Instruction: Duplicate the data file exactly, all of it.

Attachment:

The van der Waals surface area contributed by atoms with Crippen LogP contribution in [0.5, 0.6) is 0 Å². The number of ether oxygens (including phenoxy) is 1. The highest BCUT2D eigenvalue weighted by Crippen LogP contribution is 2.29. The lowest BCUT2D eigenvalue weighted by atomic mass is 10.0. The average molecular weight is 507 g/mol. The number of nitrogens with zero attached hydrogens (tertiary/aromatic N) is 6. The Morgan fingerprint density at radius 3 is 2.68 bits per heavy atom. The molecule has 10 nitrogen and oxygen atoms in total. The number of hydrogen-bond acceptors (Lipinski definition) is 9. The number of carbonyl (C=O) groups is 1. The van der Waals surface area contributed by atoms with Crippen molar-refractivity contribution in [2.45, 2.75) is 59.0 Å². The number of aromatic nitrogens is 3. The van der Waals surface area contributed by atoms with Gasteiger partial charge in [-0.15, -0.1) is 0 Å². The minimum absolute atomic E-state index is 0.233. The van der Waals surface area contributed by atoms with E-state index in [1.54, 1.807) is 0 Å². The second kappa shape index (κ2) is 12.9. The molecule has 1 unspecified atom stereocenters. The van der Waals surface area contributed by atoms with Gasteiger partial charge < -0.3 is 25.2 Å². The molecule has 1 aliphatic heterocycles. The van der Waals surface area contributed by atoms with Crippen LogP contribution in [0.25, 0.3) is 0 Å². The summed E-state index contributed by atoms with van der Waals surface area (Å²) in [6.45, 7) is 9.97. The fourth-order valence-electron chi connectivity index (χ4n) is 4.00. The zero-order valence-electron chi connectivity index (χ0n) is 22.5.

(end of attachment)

The van der Waals surface area contributed by atoms with Crippen LogP contribution in [0.5, 0.6) is 0 Å². The number of ether oxygens (including phenoxy) is 1. The highest BCUT2D eigenvalue weighted by Crippen LogP contribution is 2.29. The lowest BCUT2D eigenvalue weighted by atomic mass is 10.0. The average molecular weight is 507 g/mol. The number of nitrogens with zero attached hydrogens (tertiary/aromatic N) is 6. The Morgan fingerprint density at radius 3 is 2.68 bits per heavy atom. The molecule has 10 nitrogen and oxygen atoms in total. The number of hydrogen-bond acceptors (Lipinski definition) is 9. The number of carbonyl (C=O) groups is 1. The van der Waals surface area contributed by atoms with Crippen molar-refractivity contribution in [2.45, 2.75) is 59.0 Å². The number of aromatic nitrogens is 3. The van der Waals surface area contributed by atoms with Gasteiger partial charge in [-0.15, -0.1) is 0 Å². The minimum absolute atomic E-state index is 0.233. The van der Waals surface area contributed by atoms with E-state index in [1.54, 1.807) is 0 Å². The second kappa shape index (κ2) is 12.9. The molecule has 1 unspecified atom stereocenters. The van der Waals surface area contributed by atoms with Gasteiger partial charge < -0.3 is 25.2 Å². The molecule has 1 aliphatic heterocycles. The van der Waals surface area contributed by atoms with Crippen LogP contribution in [0.25, 0.3) is 0 Å². The summed E-state index contributed by atoms with van der Waals surface area (Å²) in [6.45, 7) is 9.97. The fourth-order valence-electron chi connectivity index (χ4n) is 4.00. The zero-order valence-electron chi connectivity index (χ0n) is 22.5.